Undiagnosed Diabetes Health Problems

Some common symptoms of diabetes are increased appetite, intense thirst and frequent urination. false images

At this time, you or one of your close friends or family members may have diabetes and simply do not know it.

The Centers for Disease Control and Prevention (CDC) recently reported that more than 30 million Americans now have diabetes, and more than 7 million of them have not received an adequate diagnosis.

And undiagnosed diabetes will finally reach you.

The sooner you receive a diagnosis, the more likely you are to prevent complications that may arise as a result of prolonged high blood sugar levels.

These complications include retinopathy, nephropathy and neuropathy.

While the CDC report does not differentiate between type 1 diabetes and type 2 diabetes, most undiagnosed cases are probably in the category 2 category for two reasons.

The first is that 90 to 95 percent of all diabetes cases are type 2, according to the CDC report.

The second is that type 1 diabetes is the autoimmune form of the condition that develops rapidly over the course of a few weeks, not years. The signs and symptoms appear quickly.

Ignoring those symptoms for months or even a few weeks can result in coma or even death.

The symptoms of type 2 diabetes can evolve gradually over several years, which means they are easy to miss.

“Even doctors who develop diabetes sometimes do not recognize the symptoms,” explained Gretchen Becker, author of “The first year: type 2 diabetes.”

Before his own diagnosis, more than 20 years ago, Becker says he also easily dismissed the warning signs.

“I thought he was urinating all the time because he was drinking a lot of coffee,” he told Healthline. “And I thought he was very thirsty because he urinated a lot.”

These are the symptoms of type 1 and type 2 diabetes as reported by the American Diabetes Association.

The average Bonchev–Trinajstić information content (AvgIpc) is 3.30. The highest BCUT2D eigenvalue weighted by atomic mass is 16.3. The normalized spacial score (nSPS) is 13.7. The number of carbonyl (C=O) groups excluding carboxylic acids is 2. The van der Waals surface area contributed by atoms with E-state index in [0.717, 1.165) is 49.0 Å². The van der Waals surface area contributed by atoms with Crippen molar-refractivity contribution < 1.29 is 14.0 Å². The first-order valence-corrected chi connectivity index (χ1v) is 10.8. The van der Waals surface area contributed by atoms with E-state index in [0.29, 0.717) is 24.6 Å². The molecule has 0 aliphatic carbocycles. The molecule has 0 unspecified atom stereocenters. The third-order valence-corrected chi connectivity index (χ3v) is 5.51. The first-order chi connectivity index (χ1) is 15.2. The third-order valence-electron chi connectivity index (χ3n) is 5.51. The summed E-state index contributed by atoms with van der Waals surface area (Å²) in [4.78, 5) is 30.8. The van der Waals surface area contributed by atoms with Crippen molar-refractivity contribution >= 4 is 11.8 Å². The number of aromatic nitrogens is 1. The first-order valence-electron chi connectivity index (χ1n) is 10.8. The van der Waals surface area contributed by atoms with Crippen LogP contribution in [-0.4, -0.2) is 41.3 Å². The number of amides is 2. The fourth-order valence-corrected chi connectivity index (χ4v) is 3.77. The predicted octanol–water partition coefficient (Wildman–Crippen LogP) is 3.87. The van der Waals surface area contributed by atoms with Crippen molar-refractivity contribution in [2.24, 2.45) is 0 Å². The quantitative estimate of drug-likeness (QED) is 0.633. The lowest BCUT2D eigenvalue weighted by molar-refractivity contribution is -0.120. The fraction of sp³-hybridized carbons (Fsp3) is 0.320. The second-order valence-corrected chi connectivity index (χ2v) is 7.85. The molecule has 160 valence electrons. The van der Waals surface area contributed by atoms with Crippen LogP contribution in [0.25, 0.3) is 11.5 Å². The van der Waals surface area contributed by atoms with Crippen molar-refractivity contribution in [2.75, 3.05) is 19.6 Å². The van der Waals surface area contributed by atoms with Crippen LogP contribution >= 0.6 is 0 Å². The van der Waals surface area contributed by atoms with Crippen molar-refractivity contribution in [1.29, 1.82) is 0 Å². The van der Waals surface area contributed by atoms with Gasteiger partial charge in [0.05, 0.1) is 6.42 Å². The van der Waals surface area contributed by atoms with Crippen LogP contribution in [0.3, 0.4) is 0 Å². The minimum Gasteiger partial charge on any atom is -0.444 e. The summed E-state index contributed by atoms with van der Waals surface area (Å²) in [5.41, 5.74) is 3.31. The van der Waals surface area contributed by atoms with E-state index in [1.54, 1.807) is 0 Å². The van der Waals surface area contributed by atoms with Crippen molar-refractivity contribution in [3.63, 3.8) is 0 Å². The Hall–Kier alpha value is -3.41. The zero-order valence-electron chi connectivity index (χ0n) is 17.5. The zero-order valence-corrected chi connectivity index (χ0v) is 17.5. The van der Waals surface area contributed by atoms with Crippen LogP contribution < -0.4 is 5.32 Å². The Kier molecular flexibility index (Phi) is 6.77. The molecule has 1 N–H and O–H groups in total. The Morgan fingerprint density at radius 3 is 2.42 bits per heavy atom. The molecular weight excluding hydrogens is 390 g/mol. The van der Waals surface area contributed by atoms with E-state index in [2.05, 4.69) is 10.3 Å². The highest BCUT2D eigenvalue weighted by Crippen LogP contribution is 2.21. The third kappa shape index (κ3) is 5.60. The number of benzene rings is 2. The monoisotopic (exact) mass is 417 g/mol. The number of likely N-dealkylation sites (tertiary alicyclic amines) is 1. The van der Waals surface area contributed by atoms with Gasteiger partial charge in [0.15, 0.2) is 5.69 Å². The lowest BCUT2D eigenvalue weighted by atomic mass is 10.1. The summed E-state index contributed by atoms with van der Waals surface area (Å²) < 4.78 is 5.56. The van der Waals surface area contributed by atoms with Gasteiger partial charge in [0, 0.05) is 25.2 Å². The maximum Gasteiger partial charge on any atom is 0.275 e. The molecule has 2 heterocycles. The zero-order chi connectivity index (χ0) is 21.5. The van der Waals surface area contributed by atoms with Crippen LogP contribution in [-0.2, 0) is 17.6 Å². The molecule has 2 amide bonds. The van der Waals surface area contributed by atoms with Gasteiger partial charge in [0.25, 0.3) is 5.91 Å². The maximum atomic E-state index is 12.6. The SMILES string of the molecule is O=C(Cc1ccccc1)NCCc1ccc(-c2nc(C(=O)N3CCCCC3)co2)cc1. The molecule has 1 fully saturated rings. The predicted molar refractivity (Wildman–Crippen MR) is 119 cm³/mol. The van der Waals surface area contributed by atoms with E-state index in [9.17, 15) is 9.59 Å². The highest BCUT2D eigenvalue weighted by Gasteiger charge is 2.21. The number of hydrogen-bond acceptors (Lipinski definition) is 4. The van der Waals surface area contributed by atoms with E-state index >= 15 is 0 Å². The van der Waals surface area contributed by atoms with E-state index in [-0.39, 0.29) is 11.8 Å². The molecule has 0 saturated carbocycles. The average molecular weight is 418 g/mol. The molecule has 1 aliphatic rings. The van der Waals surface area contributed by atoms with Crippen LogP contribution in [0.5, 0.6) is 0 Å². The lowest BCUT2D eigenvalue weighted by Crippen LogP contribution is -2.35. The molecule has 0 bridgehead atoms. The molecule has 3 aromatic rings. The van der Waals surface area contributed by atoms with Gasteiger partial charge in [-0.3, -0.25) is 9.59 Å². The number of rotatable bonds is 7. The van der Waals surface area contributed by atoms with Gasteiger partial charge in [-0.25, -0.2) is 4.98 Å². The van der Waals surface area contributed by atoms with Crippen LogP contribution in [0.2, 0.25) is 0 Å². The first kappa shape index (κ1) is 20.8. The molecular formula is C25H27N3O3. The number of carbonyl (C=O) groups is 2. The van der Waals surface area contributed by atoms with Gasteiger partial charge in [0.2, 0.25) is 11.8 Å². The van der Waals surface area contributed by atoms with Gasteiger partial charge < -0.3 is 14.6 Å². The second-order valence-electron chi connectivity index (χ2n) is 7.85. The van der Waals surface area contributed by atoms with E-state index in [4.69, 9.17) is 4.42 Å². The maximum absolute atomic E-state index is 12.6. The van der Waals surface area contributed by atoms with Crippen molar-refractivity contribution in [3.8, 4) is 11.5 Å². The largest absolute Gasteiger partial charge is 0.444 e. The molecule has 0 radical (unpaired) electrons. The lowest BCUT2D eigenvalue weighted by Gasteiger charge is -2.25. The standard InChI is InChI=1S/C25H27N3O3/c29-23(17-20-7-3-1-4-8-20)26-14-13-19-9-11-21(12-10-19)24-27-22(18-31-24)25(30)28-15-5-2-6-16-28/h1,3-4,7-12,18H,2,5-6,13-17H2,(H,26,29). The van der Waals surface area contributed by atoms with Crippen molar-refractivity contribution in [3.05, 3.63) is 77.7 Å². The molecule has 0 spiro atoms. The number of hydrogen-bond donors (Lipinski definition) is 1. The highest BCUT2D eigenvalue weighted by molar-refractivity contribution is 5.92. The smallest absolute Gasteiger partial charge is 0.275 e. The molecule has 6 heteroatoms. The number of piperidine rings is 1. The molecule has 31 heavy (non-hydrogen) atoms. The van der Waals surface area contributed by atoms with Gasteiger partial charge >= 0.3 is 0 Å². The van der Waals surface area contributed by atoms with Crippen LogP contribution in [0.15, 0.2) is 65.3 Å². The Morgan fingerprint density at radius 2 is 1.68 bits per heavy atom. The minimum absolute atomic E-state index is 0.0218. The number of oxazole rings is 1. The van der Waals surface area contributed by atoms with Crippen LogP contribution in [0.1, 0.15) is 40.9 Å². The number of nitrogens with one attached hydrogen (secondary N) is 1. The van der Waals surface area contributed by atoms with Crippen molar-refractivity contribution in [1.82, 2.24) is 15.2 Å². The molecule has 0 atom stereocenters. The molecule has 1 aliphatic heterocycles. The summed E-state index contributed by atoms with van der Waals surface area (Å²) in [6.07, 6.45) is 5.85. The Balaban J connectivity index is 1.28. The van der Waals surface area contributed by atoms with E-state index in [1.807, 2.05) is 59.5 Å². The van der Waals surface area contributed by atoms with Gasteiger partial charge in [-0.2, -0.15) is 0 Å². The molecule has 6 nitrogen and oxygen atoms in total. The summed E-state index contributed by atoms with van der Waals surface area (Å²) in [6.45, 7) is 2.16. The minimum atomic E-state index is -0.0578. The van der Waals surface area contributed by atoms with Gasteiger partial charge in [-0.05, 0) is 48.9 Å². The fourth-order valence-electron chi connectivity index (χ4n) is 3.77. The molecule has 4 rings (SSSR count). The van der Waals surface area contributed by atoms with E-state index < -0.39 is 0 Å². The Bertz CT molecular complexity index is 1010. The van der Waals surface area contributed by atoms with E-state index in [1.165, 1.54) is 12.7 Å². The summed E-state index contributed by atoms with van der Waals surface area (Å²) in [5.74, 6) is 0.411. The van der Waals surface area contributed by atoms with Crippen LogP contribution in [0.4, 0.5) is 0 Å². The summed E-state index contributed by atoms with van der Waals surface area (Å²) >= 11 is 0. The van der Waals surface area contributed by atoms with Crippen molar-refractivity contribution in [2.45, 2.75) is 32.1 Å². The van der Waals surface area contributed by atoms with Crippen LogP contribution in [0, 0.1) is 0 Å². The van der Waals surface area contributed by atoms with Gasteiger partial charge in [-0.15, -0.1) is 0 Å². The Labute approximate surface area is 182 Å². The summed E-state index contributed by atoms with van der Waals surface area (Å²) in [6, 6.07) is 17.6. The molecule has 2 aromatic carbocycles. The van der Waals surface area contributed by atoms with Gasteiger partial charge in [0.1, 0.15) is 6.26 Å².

A person with undiagnosed diabetes usually shows several of these symptoms at the same time.

However, if you are worried, ask your doctor to test your blood sugar, HbA1c and urine for ketones.

Both type 1 and type 2 diabetes can have these symptoms:

severe thirst
frequent urination
severe fatigue
Increased appetite
blurry vision
fungal infections

Sour or malodorous breathing and rapid weight loss are common with type 1 diabetes.

Other common symptoms with diabetes are:

Cuts, bruises or blisters of slow healing.
tingling in the hands, legs or toes
noticeably sleepy after meals

Signs of diabetes can easily be confused with persistent flu, especially in children with undiagnosed type 1 diabetes, so it is crucial to ask your doctor to check your blood and urine sugar levels if you notice any combination of symptoms mentioned above. .

For those with potentially undiagnosed type 2 diabetes, getting tested is easy.

According to the CDC report, if your ethnicity is from Alaska, Native American, African-American or Hispanic, you have a significantly higher risk of developing type 2 diabetes.

In addition, men constitute a little more than half of the diabetic population.

In addition, more than half of those newly diagnosed are between 45 and 64 years old, but can develop type 1 or type 2 diabetes at almost any age.

Although it was thought that type 1 developed in childhood and that type 2 was thought to develop in later life, both types of the disease can develop in people of all ages.

The location of the largest populations of type 2 diabetes cases is also clear.

The region of the USA UU From southern Louisiana, Missouri, Alabama and Georgia, as well as Puerto Rico top the list.

“Diabetes is not a death sentence,” Becker said. “Well-controlled diabetes often means you’re healthier than the average American because you eat less sweet junk and more real food.”

However, it warns that uncontrolled or undiagnosed diabetes is a guarantee for serious health problems.

You can only ignore type 2 diabetes for a long time before the damage of high blood glucose levels to your body begins to accumulate.

“The diagnosis is a big shock, and you need to get used to it,” Becker said. “When I was diagnosed, my blood pressure went up only because of the emotional stress I was experiencing.”

Your best advice to embrace your diagnosis and move on?

Find others, either in person or online, who have also been there and who live a full life with type 1 diabetes and t

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